If you have been in self-isolation because of contact with someone who is unwell, you cannot donate until:

  • 14 days from the first day of isolation if you remain symptom free.
  • 28 days following resolution of any symptoms suggestive of COVID-19 you may have developed whilst in self-isolation.
  • If you have been in contact with someone who has been diagnosed with COVID-19 or is showing symptoms suggestive of the disease, BUT you have not been advised to self-isolate, you can continue to donate as long as you are well.

If you have travelled to an area that requires you to quarantine when you return, you must wait for 10 days following your return to the UK before you donate, as long as you remain well.

are experiencing symptoms of ‘Long Covid’, for your own health and wellbeing please do not donate until you are fully fit and well.  Please contact us to discuss any cardiac issues that you have experienced as a result of Covid-19 infection prior to making your appointment.

In all instances, if you donate, it is important that you report any illnesses that you develop in the 14 days post donation.

Travel to blood donation sessions is essential.

 


Do I have to wear a face covering?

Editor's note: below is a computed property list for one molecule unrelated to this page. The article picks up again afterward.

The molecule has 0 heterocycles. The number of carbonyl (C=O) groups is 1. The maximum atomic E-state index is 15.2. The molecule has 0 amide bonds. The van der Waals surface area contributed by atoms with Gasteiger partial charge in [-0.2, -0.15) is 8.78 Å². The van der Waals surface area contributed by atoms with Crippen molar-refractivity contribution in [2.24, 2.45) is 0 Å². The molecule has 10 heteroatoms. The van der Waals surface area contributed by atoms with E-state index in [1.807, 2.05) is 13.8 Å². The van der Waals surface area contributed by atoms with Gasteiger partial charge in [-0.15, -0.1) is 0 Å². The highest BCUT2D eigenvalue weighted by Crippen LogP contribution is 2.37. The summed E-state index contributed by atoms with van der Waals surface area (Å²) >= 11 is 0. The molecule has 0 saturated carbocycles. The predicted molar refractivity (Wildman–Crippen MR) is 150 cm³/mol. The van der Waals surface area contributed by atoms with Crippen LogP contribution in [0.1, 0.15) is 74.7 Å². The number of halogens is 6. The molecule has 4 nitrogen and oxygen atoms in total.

The safety of donors and staff during the Covid 19 pandemic remains our priority. In line with Public Health advice and Welsh Government guidance there is a requirement for donors to wear a face covering unless an exemption applies, whilst attending our donation sessions. 

 


Will you provide a face mask for any donor without a face covering?

Yes, we will provide you with a medical grade face mask that we will ask you to wear whilst at the donation clinic. 

 


Does it matter what sort of face covering I wear?

We are currently asking donors to wear one of the medical grade face masks provided.

A visor or face shield is not considered as a face covering as they fit loosely over the eyes  and extend down over but do not cover the nose and mouth.

 


Must I keep my face covering on throughout the donation session?

There are brief periods of time within the donation process where you will be required to lower your face covering, this includes during the screening assessment and when taking post donation refreshments. Outside of these occasions we would request that you leave your face covering in place.

We would also advise you to ensure that you sanitise your hands with hand sanitiser available within the session after touching your face covering.

 


What if I have an exemption from wearing a face covering?